The FTX debacle is reverberating through the crypto industry and finance in general.
The collapse of this crypto exchange, which in February was valued at $32 billion, shocked everyone.
FTX filed for Chapter 11 bankruptcy on Nov. 11 because it ran out of cash to meet the demands of its panicked customers. And that has prompted regulators to open investigations into the crypto empire of Sam Bankman-Fried, the founder of FTX.
In addition, regulators are increasing their scrutiny of the crypto space, where transparency is almost nonexistent.
The Singapore market authority has just announced that it is conducting an investigation into Binance, the world's largest cryptocurrency exchange by volume. Binance on Nov. 8 agreed to buy FTX, then retracted its offer the following day.
Binance is suspected of violating rules related to payment services.
"The Commercial Affairs Department commenced investigation into Binance for possible contravention of the Payment Services Act," the Monetary Authority of Singapore said on Nov. 21 in a statement.
The regulator disclosed the investigation while it was responding to questions about whether it was treating Binance.com differently from FTX.
Complaints About Binance
"While both Binance and FTX are not licensed here, there is a clear difference between the two," the monetary authority argued. "Binance was actively soliciting users in Singapore while FTX was not. Binance in fact went to the extent of offering listings in Singapore dollars."
The Singaporean authorities' investigation comes as Changpeng Zhao, the CEO of Binance, is emerging as the new king of cryptocurrencies after the downfall of Bankman-Fried.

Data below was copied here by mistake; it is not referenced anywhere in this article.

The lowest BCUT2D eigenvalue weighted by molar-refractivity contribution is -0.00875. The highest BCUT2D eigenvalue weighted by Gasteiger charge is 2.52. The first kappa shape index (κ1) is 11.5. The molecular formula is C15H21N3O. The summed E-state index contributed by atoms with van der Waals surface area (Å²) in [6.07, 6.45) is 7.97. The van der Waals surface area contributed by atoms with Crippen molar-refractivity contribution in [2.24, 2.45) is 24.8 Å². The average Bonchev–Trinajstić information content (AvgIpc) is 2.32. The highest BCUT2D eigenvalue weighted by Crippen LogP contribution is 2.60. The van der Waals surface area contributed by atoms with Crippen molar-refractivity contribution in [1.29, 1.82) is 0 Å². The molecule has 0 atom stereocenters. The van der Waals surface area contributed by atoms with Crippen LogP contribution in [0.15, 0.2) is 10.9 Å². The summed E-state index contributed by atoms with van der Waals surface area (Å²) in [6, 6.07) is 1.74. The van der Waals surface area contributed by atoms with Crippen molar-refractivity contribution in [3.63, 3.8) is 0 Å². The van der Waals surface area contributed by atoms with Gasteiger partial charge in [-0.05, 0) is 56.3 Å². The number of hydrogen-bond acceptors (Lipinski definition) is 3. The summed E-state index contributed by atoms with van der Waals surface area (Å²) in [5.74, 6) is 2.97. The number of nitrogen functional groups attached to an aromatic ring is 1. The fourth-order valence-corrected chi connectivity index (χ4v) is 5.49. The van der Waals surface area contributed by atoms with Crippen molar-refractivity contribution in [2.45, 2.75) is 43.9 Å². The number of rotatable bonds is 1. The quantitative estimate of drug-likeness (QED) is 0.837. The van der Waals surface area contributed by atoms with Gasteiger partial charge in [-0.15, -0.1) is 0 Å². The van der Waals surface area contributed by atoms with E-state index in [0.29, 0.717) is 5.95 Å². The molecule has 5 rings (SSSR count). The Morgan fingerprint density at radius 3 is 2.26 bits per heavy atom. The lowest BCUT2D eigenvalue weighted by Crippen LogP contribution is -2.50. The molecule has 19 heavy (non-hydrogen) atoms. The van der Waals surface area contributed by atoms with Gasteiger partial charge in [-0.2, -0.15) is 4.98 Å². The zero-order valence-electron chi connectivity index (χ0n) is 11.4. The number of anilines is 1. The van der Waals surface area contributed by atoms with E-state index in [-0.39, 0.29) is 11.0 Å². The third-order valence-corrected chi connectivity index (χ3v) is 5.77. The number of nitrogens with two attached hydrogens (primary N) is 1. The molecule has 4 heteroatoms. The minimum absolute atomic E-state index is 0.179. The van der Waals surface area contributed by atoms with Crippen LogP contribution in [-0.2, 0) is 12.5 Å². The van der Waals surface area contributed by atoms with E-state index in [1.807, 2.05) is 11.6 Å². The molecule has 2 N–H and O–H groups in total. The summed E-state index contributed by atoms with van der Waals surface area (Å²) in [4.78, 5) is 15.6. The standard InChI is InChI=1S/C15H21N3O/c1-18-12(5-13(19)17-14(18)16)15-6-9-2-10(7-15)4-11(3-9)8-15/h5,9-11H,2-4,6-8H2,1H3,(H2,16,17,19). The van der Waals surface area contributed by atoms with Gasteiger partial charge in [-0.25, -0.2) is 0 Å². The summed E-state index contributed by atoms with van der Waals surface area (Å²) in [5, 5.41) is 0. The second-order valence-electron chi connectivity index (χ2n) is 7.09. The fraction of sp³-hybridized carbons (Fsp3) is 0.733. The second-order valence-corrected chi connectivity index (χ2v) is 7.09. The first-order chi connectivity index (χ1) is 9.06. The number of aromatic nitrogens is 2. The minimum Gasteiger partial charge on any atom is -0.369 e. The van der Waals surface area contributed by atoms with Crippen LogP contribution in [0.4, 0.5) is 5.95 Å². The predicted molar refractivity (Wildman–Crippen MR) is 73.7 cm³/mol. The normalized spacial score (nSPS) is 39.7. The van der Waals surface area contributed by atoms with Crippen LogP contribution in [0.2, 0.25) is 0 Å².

Zhao notably announced the creation of a fund to help crypto companies that were going to find themselves short of cash because of their exposure to FTX. He has still not provided the details of this fund.
The regulator said it received several complaints about Binance between January and August 2021. There were also announcements in multiple jurisdictions of unlicensed solicitation of customers by Binance during that period.
"With regard to FTX, there was no evidence that it was soliciting Singapore users specifically. Trades on FTX also could not be transacted in Singapore dollars. But as in the case of thousands of other financial and crypto entities that operate overseas, Singapore users were able to access FTX services online."
The monetary authority accused Binance to have solicited Singapore users without a licence.
Binance Cites Confidentiality
It said that it required Binance to stop soliciting Singapore users. As a result, the company put in place various measures including geo-blocking of Singapore IP addresses and the removal of its mobile application from Singapore app stores.
"These measures were intended to demonstrate beyond doubt that Binance had ceased soliciting and providing services to Singapore users. Should Binance decide now to dismantle some of these restrictions, it has to continue to comply with the prohibition against soliciting Singapore users without a license."
Binance declined to comment. "Due to confidentiality obligations, we are unable to comment on this," a spokesperson told TheStreet.
The investigation is not related particularly to FTX, but it illustrates the pressure that regulators are putting on the crypto sector as scandals multiply, causing colossal losses to retail investors and large investors.
Last May, sister cryptocurrencies Luna and UST, or TerraUSD, collapsed, wiping out at least $55 billion. That rout caused a credit crunch that lead to the liquidation of the hedge fund Three Arrows Capital, or 3AC, and the bankruptcy of the crypto lenders Celsius Network and Voyager Digital among others.
- Action Alerts PLUS: Unlock portfolio guidance, access to portfolio managers, and market analysis every trading day.
- Quant Ratings: Get stock ratings, key financial metrics, and ratings upgrades and downgrades for your stock analysis.